PITTSBURGH (AP) — A major supplier to the oil and gas industry says it will begin disclosing 100 percent of the chemicals used in hydraulic fracturing fluid, with no exemptions for trade secrets. The move by Baker Hughes of Houston is a shift for a major firm; it’s unclear if others will follow suit.
The oil and gas industry has said the fracking chemicals are disclosed at tens of thousands of wells, but environmental and health groups and government regulators say a loophole that allows companies to hide chemical “trade secrets” has been a major problem.
A statement on the Baker Hughes website said the company believes it’s possible to disclose 100 percent “of the chemical ingredients we use in hydraulic fracturing fluids without compromising our formulations,” to increase public trust.
“This really good news. It’s a step in the right direction,” said Dr. Bernard Goldstein, the former dean of the University of Pittsburgh Graduate School of Public Health. “One hopes that the entire industry goes along with it.”
But Goldstein noted one “major hedge” in the Baker Hughes position, since the company said it will provide complete lists of the products and chemical ingredients used in frack fluids “where accepted by our customers and relevant governmental authorities.”
Still, Goldstein said the Baker Hughes language sets a new standard for transparency and “clearly distinguishes them from Halliburton,” another major industry supplier.
Baker Hughes spokeswoman Melanie Kania wrote in an email that it will take “several months” for the new policy to take effect. She said the end result will be a “single list” that provides “all the chemical constituents” for frack fluids, with no trade secrets.
Amy Mall, a policy analyst for the Natural Resources Defense Council, said the Baker Hughes move is a positive step, and that “if one company can do it, it’s very clear all companies can do it.” Mall said NRDC doesn’t believe companies should use the trade secret argument to hide drilling chemicals.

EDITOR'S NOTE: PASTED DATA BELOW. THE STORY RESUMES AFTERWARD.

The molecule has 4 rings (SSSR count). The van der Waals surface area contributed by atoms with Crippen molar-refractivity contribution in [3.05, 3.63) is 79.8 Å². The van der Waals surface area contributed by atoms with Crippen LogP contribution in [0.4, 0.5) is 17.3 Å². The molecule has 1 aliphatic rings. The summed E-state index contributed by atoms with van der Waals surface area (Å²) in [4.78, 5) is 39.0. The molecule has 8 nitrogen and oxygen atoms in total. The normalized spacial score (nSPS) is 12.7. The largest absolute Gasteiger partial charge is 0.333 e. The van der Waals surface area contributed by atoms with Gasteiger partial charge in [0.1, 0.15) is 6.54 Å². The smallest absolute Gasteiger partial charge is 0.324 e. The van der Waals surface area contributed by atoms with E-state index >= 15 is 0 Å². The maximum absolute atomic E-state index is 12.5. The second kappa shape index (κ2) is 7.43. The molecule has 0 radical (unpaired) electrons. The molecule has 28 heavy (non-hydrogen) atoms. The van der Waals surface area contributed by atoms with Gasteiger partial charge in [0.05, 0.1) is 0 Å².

A spokeswoman for Houston-based Halliburton, another major oil and gas supplier, did not immediately respond to requests for comment.
A boom in drilling has led to tens of thousands of new wells being drilled in recent years using the fracking process. A mix of water, sand and chemicals is forced into deep underground formations to break rock apart and free oil and gas. That’s led to major economic benefits but also fears that the chemicals used in the process could spread to water supplies.
The mix of chemicals varies by company and region — and some of the chemicals are toxic and could cause health problems in significant doses — so the lack of full transparency has worried landowners and public health experts.
Many companies voluntarily disclose the contents of their fracking fluids through FracFocus.org, a website partially funded by the oil and gas industry that tracks fracking operations nationwide. But critics say the website has loose reporting standards and allows companies to avoid disclosure by declaring certain chemicals as trade secrets.
A U.S. Energy Department Task Force report issued in March that found that 84% of the wells registered on FracFocus invoked a trade secret exemption for at least one chemical. The Task Force said it “favors full disclosure of all known constituents added to fracturing fluid with few, if any exceptions.”
The FracFocus website is managed by the Ground Water Protection Council and Interstate Oil and Gas Compact Commission, both based in Oklahoma, and is funded by industry and the Energy Department.
Gerry Baker of the Oil and Gas Compact said he doesn’t know of any other major supplier that has made a pledge similar to the one from Baker Hughes.
“It’s a business decision on their part,” Baker said. “Somehow, they’ve committed to this at the highest levels” of disclosure.
The Interior Department is expected to finalize proposed regulation for hydraulic fracturing on public lands by the end of the year. The measure would apply to some 700 million acres of federal lands and 56 million acres of lands controlled by federally recognized Indian tribes.
The rule proposed last year would require companies drilling for oil and natural gas to disclose chemicals used in fracking operations. The information would be made public.
The DOE said 25 states now mandate public disclosure of the chemicals used in hydraulic fracturing, including 15 that use FracFocus as a reporting tool.
Industry groups oppose the disclosure rule, saying it would be costly for businesses, with little environmental or safety benefit. The American Petroleum Institute, the oil industry’s top lobbying group, has praised the efforts of states to adopt the FracFocus database for disclosing chemicals, but has said additional federal regulations could jeopardize economic growth.
Asked about the Baker Hughes plan, API spokesman Zachary Cikanek said in an email that they “also welcome additional efforts by individual companies to increase public engagement and transparency.”